3,000 Red Cross Workers Begin Strike Action

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3,000 Red Cross Workers Begin Strike Action

TORONTO – 3,000 women and men who work for Red Cross providing home care services will begin strike action starting with a one day strike in the Sudbury region commencing at 11am today.


“The women and men who provide home care support have been pushed to the limit. The McGuinty Government needs to take responsibility for the crisis in Ontario’s home care system,” says Sharleen Stewart, President of SEIU Local 1 Canada.


Red Cross is one of the largest agencies under contract with the government to provide home care services. Home care is the delivery of health care and support services in the home. This service enables seniors, people with disabilities, people recovering from surgery and children with special needs to access care in a more comfortable environment.


Red Cross personal support workers with SEIU have been in a legal strike position since Monday. Last summer, Red Cross home care workers voted 88 per cent in support of a strike to address key issues. After months of bargaining it’s clear that a resolution isn’t possible unless the government acts.


Home care workers across Ontario have been in a legal position to strike since Monday. Strike action begins today with a one-day action in Sudbury. Home care workers in Sudbury will be back on the job tomorrow. Red Cross home care workers also provide services in Toronto, Windsor, Sarnia, Sault Ste. Marie, North Bay, Timmins, Peterborough, Cornwall, Burlington and other communities around the province.


“Ontario’s home care system isn’t working. The McGuinty Government has adopted a system that leaves the professionals who provide key home health services living below the poverty line. The services our members provide are a vital part of the health care system, and the McGuinty Government has to take responsibility,” said Stewart.


They need your support.


This is a holdover from Harris who started the underfunding of CCAC's in order to fill up private nursing home beds that his cronies were overbuilding. The Ontario government still farms CCAC work out to the lowest bidder, standards and accountability be damned; and of course that agency then has to take their cut before passing along the meagre remainder to staff. Many of these jobs are now unfilled. They can't get qualified people to work under these conditions.

rural - Francesca rural - Francesca's picture

I love how the local coverage starts out...Owen Sound Sun Times

"With few exceptions, Red Cross personal support workers in Grey-Bruce stopped bathing clients, caring for the dying and helping wheelchair-bound people in their homes Wednesday as a rotating strike making its way across the province interrupted work here."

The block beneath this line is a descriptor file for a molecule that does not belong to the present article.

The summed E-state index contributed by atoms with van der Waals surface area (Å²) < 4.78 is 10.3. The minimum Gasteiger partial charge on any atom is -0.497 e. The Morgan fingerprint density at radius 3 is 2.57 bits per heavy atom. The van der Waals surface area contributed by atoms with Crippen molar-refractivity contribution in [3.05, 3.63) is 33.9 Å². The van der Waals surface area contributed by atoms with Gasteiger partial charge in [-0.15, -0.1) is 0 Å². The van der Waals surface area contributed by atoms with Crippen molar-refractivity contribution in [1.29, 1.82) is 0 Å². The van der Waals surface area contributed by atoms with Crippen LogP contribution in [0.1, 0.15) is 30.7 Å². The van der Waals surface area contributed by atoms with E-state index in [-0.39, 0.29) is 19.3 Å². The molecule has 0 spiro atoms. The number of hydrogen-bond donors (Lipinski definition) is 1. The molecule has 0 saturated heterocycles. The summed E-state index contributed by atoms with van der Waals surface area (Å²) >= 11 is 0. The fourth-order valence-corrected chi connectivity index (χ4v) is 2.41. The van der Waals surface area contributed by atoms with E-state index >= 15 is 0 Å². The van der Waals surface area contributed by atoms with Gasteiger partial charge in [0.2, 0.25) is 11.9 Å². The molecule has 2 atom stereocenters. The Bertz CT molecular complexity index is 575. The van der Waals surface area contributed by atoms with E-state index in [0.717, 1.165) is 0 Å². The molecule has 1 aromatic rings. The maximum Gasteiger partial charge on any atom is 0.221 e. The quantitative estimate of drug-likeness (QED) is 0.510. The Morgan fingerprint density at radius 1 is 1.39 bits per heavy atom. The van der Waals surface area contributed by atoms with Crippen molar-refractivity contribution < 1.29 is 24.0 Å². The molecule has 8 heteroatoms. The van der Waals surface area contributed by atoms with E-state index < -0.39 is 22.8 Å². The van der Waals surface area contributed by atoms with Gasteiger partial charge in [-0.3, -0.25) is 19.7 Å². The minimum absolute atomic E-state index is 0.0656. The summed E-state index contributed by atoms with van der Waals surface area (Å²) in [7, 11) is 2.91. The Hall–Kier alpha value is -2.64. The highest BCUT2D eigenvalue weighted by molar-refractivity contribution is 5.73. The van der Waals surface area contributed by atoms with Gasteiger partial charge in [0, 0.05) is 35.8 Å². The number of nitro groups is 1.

See how mean these workers are...they left the most vunerable alone...to DIE!!

Ok I"m exaggerating, but that's how I read it


All high priority clients are continued to be cared for. High priority can be defined as those that require daily care, 7 days a week, holidays included.

The only clients that do not get care for this one day strike are the ones that get care for once or twice a week, or every second day and not on holidays.


To put this in context, these workers have been without a contract for many months. This responsible job action is the only way they can get their employer to come to the table to address the problem that workers do not get paid for the periods of time they spend travelling between clients. They only get paid for the time they spend actually providing care -- and never nearly enough time for what really needs to be done, but that's not a bargaining issue this round.

Up until now, the employer's response has been to offer them less money for the same work.

The Red Cross workers earn up to about $15.00 per hour, less travel time (which may be several hours per shift) for challenging and physically demanding work that includes assisting with basic personal hygeine. Nursing home employees doing the same job don't have to travel, they get paid straight through their shift, they can call on co-workers for assistance when required, and they are paid up to $19.00 an hour. That's why there is an average 40% turnover in these jobs over the life of a three-year agreement.

We say that we want to give elderly and disabled people the dignity of remaining in their homes and communities as long as possible. We want to free up hospital beds for urgent cases, not long-term care or recovery. It is much cheaper to provide care this way and it is almost always the clients' fervent preference. Yet we're underfunding community care providers, by a program of farming out service contracts for competitive bidding, to such an extent that even the most committed and caring workers often can't afford to keep these jobs.